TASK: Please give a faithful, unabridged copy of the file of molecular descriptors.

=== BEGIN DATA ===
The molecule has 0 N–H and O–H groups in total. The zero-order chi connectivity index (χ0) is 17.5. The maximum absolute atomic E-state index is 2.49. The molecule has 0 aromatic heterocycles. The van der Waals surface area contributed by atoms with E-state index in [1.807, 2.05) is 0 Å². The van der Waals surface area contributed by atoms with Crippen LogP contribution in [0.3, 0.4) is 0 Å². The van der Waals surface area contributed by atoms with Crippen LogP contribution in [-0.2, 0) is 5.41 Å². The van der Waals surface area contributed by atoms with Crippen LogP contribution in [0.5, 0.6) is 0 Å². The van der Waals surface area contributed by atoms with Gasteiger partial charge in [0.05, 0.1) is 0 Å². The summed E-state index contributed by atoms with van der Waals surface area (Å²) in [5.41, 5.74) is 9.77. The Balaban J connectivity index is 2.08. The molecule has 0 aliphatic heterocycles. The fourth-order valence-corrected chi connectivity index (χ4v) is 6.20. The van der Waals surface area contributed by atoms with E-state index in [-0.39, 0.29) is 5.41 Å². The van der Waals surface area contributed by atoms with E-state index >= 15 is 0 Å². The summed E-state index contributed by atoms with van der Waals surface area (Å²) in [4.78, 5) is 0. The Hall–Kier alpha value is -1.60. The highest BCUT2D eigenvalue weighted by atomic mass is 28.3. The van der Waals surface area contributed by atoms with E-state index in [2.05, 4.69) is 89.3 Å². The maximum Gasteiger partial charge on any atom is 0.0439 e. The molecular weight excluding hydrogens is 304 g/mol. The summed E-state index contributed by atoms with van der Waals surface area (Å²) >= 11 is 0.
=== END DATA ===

The molecule has 0 N–H and O–H groups in total. The zero-order chi connectivity index (χ0) is 17.5. The maximum absolute atomic E-state index is 2.49. The molecule has 0 aromatic heterocycles. The van der Waals surface area contributed by atoms with E-state index in [1.807, 2.05) is 0 Å². The van der Waals surface area contributed by atoms with Crippen LogP contribution in [0.3, 0.4) is 0 Å². The van der Waals surface area contributed by atoms with Crippen LogP contribution in [-0.2, 0) is 5.41 Å². The van der Waals surface area contributed by atoms with Crippen LogP contribution in [0.5, 0.6) is 0 Å². The van der Waals surface area contributed by atoms with Gasteiger partial charge in [0.05, 0.1) is 0 Å². The summed E-state index contributed by atoms with van der Waals surface area (Å²) in [5.41, 5.74) is 9.77. The Balaban J connectivity index is 2.08. The molecule has 0 aliphatic heterocycles. The fourth-order valence-corrected chi connectivity index (χ4v) is 6.20. The van der Waals surface area contributed by atoms with E-state index in [-0.39, 0.29) is 5.41 Å². The van der Waals surface area contributed by atoms with E-state index >= 15 is 0 Å². The summed E-state index contributed by atoms with van der Waals surface area (Å²) in [4.78, 5) is 0. The Hall–Kier alpha value is -1.60. The highest BCUT2D eigenvalue weighted by atomic mass is 28.3. The van der Waals surface area contributed by atoms with E-state index in [2.05, 4.69) is 89.3 Å². The maximum Gasteiger partial charge on any atom is 0.0439 e. The molecular weight excluding hydrogens is 304 g/mol. The summed E-state index contributed by atoms with van der Waals surface area (Å²) >= 11 is 0.